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Forum topic by sandhill posted 05-16-2009 06:17 AM 3270 views 1 time favorited 36 replies Add to Favorites Watch
View sandhill's profile


2128 posts in 3918 days

05-16-2009 06:17 AM

I’m sure we have all danced around this subject before but how about coming right out and Quoting numbers. Here are some of the answers I got when trying to get someone to quote a Kitchen. By the way none of these quotes were for installed kitchens.

Cabinet shop #1
Q. How much will my kitchen cost for Kraft-Maid?
A. Well 28 linier feet at 121.00 per Linier foot $4,743.00 to $9,500.
Q. Is that with counter top or without?
A. Oh with a counter $7,743 to $16,000.
Q. What type of handles do I get?
A. None handles are extra as are the 3 options of draw glides…

Cabinet shop #2
Q. How much will my kitchen cost for oh say Kraft-Maid?
A. Can’t give you a price until we come out and measure. The fee is $75.00
Q. I have a drawing with me can you give me a ball park number?
A. We don’t do kitchens below $24,000 if that helps
Ok by!

Cabinet shop #3
Q. How much will my kitchen cost for oh say Kraft-Maid?
A. Well 28 linier feet at 171.00 per Linier foot $4,788.00 to $19,995.00.
Q. Is that with counter top or without?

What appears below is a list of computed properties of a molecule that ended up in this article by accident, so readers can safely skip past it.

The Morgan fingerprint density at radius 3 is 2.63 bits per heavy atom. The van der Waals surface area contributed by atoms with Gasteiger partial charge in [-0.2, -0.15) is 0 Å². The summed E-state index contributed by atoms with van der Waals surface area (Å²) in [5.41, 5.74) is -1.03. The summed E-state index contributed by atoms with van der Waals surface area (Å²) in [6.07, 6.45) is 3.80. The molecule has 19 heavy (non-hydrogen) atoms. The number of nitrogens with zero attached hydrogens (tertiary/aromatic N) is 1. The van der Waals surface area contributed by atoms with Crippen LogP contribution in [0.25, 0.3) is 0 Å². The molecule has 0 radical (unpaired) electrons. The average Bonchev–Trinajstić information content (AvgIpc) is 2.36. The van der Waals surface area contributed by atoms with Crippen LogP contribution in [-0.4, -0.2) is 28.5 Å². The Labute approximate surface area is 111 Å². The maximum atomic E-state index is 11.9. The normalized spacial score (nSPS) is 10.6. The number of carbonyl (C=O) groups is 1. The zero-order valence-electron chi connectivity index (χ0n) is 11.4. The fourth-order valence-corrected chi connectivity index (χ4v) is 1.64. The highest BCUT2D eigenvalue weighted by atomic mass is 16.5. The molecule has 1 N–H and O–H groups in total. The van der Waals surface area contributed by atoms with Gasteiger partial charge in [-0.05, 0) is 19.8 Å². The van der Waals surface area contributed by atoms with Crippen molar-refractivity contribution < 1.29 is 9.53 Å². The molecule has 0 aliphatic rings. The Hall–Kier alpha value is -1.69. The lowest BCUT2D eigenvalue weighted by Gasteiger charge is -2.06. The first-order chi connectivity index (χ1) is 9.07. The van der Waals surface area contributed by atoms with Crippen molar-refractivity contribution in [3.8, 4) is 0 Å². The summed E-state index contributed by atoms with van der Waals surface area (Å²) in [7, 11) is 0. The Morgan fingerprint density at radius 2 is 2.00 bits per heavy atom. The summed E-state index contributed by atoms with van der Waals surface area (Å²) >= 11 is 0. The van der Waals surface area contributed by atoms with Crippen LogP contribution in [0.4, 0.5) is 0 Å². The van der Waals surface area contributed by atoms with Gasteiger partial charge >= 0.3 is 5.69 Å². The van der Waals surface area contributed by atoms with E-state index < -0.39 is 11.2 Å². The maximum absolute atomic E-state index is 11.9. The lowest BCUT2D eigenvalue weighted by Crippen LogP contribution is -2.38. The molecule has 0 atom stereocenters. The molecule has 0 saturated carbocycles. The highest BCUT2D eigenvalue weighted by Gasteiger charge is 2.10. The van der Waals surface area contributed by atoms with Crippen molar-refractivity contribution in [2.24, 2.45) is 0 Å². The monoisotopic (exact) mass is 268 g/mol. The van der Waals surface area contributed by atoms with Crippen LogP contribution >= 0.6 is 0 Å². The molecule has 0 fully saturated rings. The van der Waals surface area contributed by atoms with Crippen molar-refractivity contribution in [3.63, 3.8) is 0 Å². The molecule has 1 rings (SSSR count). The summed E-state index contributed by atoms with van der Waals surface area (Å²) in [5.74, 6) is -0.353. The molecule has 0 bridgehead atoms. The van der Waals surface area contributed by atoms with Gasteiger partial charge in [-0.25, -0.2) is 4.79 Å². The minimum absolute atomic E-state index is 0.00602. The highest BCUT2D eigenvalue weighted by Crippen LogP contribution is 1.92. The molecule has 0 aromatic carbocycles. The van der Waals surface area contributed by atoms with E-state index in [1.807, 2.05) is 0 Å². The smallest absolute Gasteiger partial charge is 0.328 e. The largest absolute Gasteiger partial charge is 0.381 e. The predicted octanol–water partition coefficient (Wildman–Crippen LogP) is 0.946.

A. The counter is free if you use Formica $7,743 to $16,000. If you want natural or some other surface its $50 to $110 per Sq Ft

So here’s my question.

How much do you think you can build a kitchen with Blum hardware, pre-finished maple plywood boxes one side, painted face frame, doors & draw fronts. Leave out the counter material. I am really curious as to how much I would save building it all myself.

36 replies so far

View a1Jim's profile


117090 posts in 3571 days

#1 posted 05-16-2009 06:32 AM

Hey There Sandhill
I get calls almost every day wanting to know if I can build cabinets for less than Lowe’s,Home depot and I say
yes and they want an estimate but then I say I could but I don’t. I then say I teach a class were you can learn to build your own. then they say will that save me money instead of buying lowes hd I say no material will cost more than that. then they say why would I want to do that. then I say oh so you see my point then, good by.